By Cody Bloomfield
Earlier this year, news broke that Trump’s Department of Justice had subpoenaed reporters’ phone records. Biden condemned this seizure of journalists’ records, calling it “simply wrong.” Biden promised that his DOJ would not pursue journalists’ records. Yet this weekend’s revelations tell a different story. This weekend, reporters revealed that the change in administrations did little to abate attacks on press freedom. Biden’s DOJ continued to issue subpoenas for journalists’ records – complete with gag orders. In February of this year, the FBI attempted to obtain the IP addresses and mobile identification information of readers of an online USA Today article about the killing of two FBI agents. This record request came complete with a gag order requiring USA Today to keep the probe’s existence a secret “indefinitely.” The Biden administration also subpoenaed New York Times reporters’ email records from Google. The accompanying gag order prevented a New York Times attorney from warning his colleagues about the investigation. DOJ has promised to end subpoenas against reporters, but it’s worth contextualizing these revelations within the broader war on whistleblowers. In order for the press to be able to hold the government accountable for wrongdoing, journalists need free access to sources. Senator Wyden and Representative Raskin plan to introduce legislation shielding journalists, but even if passed, this would only be a partial fix. True press freedom requires reforming the Espionage Act. Subpoenas and Espionage Act prosecutions are parts of the same story of government suppression of the press through attacking its sources.
Press freedom isn’t just about government censorship. Journalists’ ability to publish freely matters, but exercise of this First Amendment freedom depends on journalists’ capacity to gather information freely. Sources may be reluctant to approach journalists if they know their communication might be monitored by the government. This is doubly true of sources seeking to expose government wrongdoing. These fears are not speculative. Phone call and email records between whistleblower Jeffrey Sterling and a reporter were used by prosecutors to secure an Espionage Act conviction, even though the journalist refused to cooperate with the investigation. Further, following 2013 news that Obama’s DOJ subpoenaed reporters’ records, the Associated Press had difficulty reporting certain stories. AP President Gary Pruitt explained the problem: “Some of our longtime trusted sources have become nervous and anxious about talking to us, even on stories that aren’t about national security.” Pruitt cited an instance when the AP couldn’t get routine confirmation of a fact from a law enforcement officer following headlines that the government had subpoenaed reporters’ records.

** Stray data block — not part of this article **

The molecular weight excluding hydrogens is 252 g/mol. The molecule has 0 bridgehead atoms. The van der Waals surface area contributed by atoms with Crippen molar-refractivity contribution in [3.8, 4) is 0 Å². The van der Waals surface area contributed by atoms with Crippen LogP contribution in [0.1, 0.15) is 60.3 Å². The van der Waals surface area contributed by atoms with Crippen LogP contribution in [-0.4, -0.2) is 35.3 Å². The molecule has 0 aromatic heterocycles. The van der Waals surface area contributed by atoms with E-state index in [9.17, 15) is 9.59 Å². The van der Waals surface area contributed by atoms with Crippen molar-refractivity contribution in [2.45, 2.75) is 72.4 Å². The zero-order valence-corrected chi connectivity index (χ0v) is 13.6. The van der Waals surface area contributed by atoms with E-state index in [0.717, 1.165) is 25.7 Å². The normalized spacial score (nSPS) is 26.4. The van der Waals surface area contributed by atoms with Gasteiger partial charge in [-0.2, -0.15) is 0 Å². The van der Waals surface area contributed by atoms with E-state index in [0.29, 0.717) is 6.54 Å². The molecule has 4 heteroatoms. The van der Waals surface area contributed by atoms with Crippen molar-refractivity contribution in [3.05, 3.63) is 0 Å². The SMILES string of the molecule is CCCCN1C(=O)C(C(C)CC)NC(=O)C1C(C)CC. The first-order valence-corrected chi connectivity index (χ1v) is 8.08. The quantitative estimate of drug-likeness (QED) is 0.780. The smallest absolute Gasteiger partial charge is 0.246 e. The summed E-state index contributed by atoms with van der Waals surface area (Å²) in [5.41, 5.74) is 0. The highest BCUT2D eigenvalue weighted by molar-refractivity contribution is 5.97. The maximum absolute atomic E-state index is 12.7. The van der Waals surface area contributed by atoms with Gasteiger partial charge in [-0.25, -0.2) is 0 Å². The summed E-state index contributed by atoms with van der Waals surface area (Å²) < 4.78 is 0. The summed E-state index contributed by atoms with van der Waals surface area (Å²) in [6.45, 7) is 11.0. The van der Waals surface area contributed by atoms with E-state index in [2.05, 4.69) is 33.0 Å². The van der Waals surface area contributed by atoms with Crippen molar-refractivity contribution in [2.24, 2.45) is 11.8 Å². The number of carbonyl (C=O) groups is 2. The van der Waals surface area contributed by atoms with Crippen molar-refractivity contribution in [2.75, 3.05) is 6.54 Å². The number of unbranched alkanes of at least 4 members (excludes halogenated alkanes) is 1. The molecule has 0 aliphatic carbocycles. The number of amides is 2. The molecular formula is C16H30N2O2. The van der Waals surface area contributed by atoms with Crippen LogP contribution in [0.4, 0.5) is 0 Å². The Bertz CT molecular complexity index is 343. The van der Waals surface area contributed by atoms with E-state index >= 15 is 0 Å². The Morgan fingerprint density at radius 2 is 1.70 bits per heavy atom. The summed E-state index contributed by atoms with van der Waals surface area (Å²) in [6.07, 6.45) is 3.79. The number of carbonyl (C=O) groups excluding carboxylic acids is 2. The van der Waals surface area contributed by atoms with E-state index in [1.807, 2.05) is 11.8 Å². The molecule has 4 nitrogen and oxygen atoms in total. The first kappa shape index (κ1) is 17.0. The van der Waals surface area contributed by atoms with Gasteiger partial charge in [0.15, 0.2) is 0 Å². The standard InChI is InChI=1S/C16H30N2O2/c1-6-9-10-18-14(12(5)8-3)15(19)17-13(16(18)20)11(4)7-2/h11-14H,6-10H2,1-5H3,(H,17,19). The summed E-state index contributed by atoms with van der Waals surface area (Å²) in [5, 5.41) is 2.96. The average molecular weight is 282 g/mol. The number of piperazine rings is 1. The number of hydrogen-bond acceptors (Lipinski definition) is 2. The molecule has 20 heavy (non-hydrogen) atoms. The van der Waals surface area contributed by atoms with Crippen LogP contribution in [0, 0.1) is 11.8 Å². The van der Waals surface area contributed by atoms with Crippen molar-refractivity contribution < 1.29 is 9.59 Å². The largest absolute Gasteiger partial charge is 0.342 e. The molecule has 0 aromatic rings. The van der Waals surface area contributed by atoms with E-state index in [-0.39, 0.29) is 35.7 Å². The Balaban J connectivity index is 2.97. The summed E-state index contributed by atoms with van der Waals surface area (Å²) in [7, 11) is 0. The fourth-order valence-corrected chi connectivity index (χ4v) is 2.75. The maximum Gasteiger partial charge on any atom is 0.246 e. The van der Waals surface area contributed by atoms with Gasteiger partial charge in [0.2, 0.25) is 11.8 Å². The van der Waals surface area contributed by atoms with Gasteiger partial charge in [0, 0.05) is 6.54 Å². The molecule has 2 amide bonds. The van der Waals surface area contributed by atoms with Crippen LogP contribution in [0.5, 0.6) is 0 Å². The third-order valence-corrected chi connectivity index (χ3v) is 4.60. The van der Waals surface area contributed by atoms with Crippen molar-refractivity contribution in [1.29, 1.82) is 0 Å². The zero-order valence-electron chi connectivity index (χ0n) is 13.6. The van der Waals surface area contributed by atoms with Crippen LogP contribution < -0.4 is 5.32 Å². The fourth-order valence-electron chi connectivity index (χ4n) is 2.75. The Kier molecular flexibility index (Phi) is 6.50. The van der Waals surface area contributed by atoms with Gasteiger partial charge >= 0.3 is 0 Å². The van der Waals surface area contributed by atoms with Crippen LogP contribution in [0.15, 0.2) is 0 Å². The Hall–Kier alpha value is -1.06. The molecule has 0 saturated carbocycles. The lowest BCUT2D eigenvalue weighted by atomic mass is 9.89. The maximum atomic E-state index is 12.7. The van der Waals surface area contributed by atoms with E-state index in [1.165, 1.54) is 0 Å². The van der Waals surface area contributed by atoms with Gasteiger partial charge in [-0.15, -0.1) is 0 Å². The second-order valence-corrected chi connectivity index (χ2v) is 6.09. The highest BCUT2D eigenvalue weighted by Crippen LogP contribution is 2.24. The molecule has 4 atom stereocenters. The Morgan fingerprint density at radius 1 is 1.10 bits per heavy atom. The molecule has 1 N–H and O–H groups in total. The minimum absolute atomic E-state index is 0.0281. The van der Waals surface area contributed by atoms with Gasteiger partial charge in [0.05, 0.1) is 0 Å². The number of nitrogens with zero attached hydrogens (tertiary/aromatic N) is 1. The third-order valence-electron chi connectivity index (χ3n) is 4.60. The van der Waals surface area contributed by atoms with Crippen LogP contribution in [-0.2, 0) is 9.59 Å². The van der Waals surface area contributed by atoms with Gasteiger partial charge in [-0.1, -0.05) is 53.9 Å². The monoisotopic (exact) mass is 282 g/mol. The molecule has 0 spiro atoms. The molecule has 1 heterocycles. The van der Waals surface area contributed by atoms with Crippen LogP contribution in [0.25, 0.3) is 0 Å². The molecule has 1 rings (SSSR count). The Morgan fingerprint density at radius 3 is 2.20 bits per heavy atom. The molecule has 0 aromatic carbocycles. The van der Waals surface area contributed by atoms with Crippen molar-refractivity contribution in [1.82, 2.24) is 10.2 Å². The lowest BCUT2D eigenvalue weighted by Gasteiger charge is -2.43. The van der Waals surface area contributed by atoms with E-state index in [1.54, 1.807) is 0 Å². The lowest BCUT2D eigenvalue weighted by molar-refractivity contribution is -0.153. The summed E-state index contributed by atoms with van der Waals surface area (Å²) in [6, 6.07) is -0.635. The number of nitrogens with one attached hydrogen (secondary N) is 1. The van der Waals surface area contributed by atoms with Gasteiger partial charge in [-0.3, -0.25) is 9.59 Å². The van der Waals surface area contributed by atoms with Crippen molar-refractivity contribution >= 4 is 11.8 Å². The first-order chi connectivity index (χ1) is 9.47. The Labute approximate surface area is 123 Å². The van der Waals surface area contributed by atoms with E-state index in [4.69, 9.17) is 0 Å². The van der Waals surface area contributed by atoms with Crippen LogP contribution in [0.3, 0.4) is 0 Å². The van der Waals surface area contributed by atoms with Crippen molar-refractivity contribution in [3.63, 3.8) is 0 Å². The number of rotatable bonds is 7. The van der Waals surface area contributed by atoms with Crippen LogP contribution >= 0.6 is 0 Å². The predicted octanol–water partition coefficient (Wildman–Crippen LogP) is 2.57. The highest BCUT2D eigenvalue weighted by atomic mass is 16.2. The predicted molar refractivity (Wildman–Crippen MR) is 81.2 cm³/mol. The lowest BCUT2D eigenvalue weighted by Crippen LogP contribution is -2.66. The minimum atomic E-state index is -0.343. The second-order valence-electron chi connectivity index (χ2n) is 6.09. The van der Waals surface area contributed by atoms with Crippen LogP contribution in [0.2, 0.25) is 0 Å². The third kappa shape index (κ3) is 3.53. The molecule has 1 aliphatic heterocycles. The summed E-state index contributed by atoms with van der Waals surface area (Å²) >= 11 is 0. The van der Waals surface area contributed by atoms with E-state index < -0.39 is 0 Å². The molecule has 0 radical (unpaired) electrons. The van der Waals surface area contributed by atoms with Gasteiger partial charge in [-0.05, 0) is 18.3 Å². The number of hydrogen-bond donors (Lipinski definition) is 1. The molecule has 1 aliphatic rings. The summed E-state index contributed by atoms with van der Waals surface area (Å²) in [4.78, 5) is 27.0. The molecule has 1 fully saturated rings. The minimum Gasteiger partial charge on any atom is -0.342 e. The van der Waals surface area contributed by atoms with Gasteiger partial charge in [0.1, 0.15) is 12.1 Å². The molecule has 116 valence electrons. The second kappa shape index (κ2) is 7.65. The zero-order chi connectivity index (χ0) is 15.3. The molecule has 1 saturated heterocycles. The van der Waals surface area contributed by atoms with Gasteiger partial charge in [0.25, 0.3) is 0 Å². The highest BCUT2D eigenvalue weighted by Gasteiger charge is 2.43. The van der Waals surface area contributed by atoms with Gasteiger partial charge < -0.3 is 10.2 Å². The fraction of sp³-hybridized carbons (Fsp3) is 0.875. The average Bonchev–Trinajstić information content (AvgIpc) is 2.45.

When DOJ and the FBI subpoena reporters’ records, they raise the barrier to exposure of government wrongdoing. Obama started the trend of subpoenaing reporters as part of a broader crusade against whistleblowers. In a system where the government routinely subpoenas reporters’ records, news outlets are forced to moonlight (often unsuccessfully) as encryption experts. Subpoenas of journalists’ records erode confidentiality between reporters and sources, thus decreasing the probability that whistleblowers will come forward. This exacerbates existing issues journalists and whistleblowers face, including prosecution under the Espionage Act. Snowden lawyer Jesselyn Radack describes Espionage Act whistleblower prosecutions as a “backdoor war on journalists.” The attempted prosecution of WikiLeaks publisher Julian Assange represents a spillover of the war on whistleblowers from the ranks of national security agencies into the press corps. DRAD has frequently decried the application of the Espionage Act against whistleblowers and journalists. Subpoenaing journalists’ records potentially gives the government access to information it can then use to prosecute whistleblowers under the Espionage Act. These problems are deeply interconnected; both represent grave threats to public access to information.